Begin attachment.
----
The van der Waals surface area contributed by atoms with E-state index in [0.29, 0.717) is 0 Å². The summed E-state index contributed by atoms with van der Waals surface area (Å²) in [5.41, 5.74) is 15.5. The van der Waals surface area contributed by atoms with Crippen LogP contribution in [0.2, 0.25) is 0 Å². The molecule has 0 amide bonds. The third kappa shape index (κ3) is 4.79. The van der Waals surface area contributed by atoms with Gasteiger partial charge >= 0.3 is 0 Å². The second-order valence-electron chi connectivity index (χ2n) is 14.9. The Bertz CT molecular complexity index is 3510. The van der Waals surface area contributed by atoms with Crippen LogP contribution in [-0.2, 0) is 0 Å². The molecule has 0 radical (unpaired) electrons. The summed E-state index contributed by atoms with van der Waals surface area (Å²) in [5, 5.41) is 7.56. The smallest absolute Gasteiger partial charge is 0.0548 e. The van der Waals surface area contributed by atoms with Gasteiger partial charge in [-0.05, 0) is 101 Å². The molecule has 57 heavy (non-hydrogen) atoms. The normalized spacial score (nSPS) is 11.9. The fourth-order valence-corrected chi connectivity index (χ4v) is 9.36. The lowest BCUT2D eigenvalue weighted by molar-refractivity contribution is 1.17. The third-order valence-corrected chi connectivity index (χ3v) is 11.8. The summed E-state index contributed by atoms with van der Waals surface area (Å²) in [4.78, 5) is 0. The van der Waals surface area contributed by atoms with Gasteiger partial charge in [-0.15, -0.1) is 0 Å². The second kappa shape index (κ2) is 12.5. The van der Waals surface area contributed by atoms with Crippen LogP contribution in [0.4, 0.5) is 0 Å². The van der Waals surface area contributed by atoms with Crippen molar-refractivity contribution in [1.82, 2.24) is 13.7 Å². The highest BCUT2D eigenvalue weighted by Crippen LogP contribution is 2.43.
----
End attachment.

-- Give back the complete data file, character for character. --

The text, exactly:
The van der Waals surface area contributed by atoms with E-state index in [0.29, 0.717) is 0 Å². The summed E-state index contributed by atoms with van der Waals surface area (Å²) in [5.41, 5.74) is 15.5. The van der Waals surface area contributed by atoms with Crippen LogP contribution in [0.2, 0.25) is 0 Å². The molecule has 0 amide bonds. The third kappa shape index (κ3) is 4.79. The van der Waals surface area contributed by atoms with Gasteiger partial charge >= 0.3 is 0 Å². The second-order valence-electron chi connectivity index (χ2n) is 14.9. The Bertz CT molecular complexity index is 3510. The van der Waals surface area contributed by atoms with Crippen LogP contribution in [-0.2, 0) is 0 Å². The molecule has 0 radical (unpaired) electrons. The summed E-state index contributed by atoms with van der Waals surface area (Å²) in [5, 5.41) is 7.56. The smallest absolute Gasteiger partial charge is 0.0548 e. The van der Waals surface area contributed by atoms with Gasteiger partial charge in [-0.05, 0) is 101 Å². The molecule has 57 heavy (non-hydrogen) atoms. The normalized spacial score (nSPS) is 11.9. The fourth-order valence-corrected chi connectivity index (χ4v) is 9.36. The lowest BCUT2D eigenvalue weighted by molar-refractivity contribution is 1.17. The third-order valence-corrected chi connectivity index (χ3v) is 11.8. The summed E-state index contributed by atoms with van der Waals surface area (Å²) in [4.78, 5) is 0. The van der Waals surface area contributed by atoms with Gasteiger partial charge in [-0.15, -0.1) is 0 Å². The second kappa shape index (κ2) is 12.5. The van der Waals surface area contributed by atoms with Crippen LogP contribution in [0.4, 0.5) is 0 Å². The van der Waals surface area contributed by atoms with Crippen molar-refractivity contribution in [1.82, 2.24) is 13.7 Å². The highest BCUT2D eigenvalue weighted by Crippen LogP contribution is 2.43.